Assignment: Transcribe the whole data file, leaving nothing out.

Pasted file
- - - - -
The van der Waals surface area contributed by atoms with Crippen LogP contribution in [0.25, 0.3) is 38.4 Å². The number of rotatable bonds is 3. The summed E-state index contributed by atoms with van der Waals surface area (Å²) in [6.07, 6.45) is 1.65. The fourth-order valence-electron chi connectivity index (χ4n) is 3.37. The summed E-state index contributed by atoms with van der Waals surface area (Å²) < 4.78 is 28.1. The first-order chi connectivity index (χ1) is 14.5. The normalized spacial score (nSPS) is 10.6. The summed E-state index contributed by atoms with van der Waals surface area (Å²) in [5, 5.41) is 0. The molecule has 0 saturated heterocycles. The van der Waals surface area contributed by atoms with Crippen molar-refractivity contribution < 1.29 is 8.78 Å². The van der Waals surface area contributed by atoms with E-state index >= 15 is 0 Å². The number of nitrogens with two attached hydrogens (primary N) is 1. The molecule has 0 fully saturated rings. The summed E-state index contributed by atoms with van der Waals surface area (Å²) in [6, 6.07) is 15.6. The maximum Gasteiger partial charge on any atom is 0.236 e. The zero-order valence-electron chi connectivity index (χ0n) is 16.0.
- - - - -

The van der Waals surface area contributed by atoms with Crippen LogP contribution in [0.25, 0.3) is 38.4 Å². The number of rotatable bonds is 3. The summed E-state index contributed by atoms with van der Waals surface area (Å²) in [6.07, 6.45) is 1.65. The fourth-order valence-electron chi connectivity index (χ4n) is 3.37. The summed E-state index contributed by atoms with van der Waals surface area (Å²) < 4.78 is 28.1. The first-order chi connectivity index (χ1) is 14.5. The normalized spacial score (nSPS) is 10.6. The summed E-state index contributed by atoms with van der Waals surface area (Å²) in [5, 5.41) is 0. The molecule has 0 saturated heterocycles. The van der Waals surface area contributed by atoms with Crippen molar-refractivity contribution < 1.29 is 8.78 Å². The van der Waals surface area contributed by atoms with E-state index >= 15 is 0 Å². The number of nitrogens with two attached hydrogens (primary N) is 1. The molecule has 0 fully saturated rings. The summed E-state index contributed by atoms with van der Waals surface area (Å²) in [6, 6.07) is 15.6. The maximum Gasteiger partial charge on any atom is 0.236 e. The zero-order valence-electron chi connectivity index (χ0n) is 16.0.